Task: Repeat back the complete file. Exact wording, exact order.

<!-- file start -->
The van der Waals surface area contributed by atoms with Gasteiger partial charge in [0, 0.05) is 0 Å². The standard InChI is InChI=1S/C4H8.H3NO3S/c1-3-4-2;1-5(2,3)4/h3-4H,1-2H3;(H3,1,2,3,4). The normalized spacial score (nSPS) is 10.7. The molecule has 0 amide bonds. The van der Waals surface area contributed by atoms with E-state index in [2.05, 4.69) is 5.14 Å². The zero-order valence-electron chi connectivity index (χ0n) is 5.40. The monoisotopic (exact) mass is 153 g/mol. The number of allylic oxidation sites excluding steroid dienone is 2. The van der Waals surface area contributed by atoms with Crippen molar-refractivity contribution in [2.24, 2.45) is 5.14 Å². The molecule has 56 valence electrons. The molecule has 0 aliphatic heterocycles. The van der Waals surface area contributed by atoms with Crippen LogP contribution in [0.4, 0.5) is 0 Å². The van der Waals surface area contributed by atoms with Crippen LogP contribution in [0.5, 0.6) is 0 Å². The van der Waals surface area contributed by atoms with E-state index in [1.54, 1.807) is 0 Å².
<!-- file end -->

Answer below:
The van der Waals surface area contributed by atoms with Gasteiger partial charge in [0, 0.05) is 0 Å². The standard InChI is InChI=1S/C4H8.H3NO3S/c1-3-4-2;1-5(2,3)4/h3-4H,1-2H3;(H3,1,2,3,4). The normalized spacial score (nSPS) is 10.7. The molecule has 0 amide bonds. The van der Waals surface area contributed by atoms with E-state index in [2.05, 4.69) is 5.14 Å². The zero-order valence-electron chi connectivity index (χ0n) is 5.40. The monoisotopic (exact) mass is 153 g/mol. The number of allylic oxidation sites excluding steroid dienone is 2. The van der Waals surface area contributed by atoms with Crippen molar-refractivity contribution in [2.24, 2.45) is 5.14 Å². The molecule has 56 valence electrons. The molecule has 0 aliphatic heterocycles. The van der Waals surface area contributed by atoms with Crippen LogP contribution in [0.4, 0.5) is 0 Å². The van der Waals surface area contributed by atoms with Crippen LogP contribution in [0.5, 0.6) is 0 Å². The van der Waals surface area contributed by atoms with E-state index in [1.54, 1.807) is 0 Å².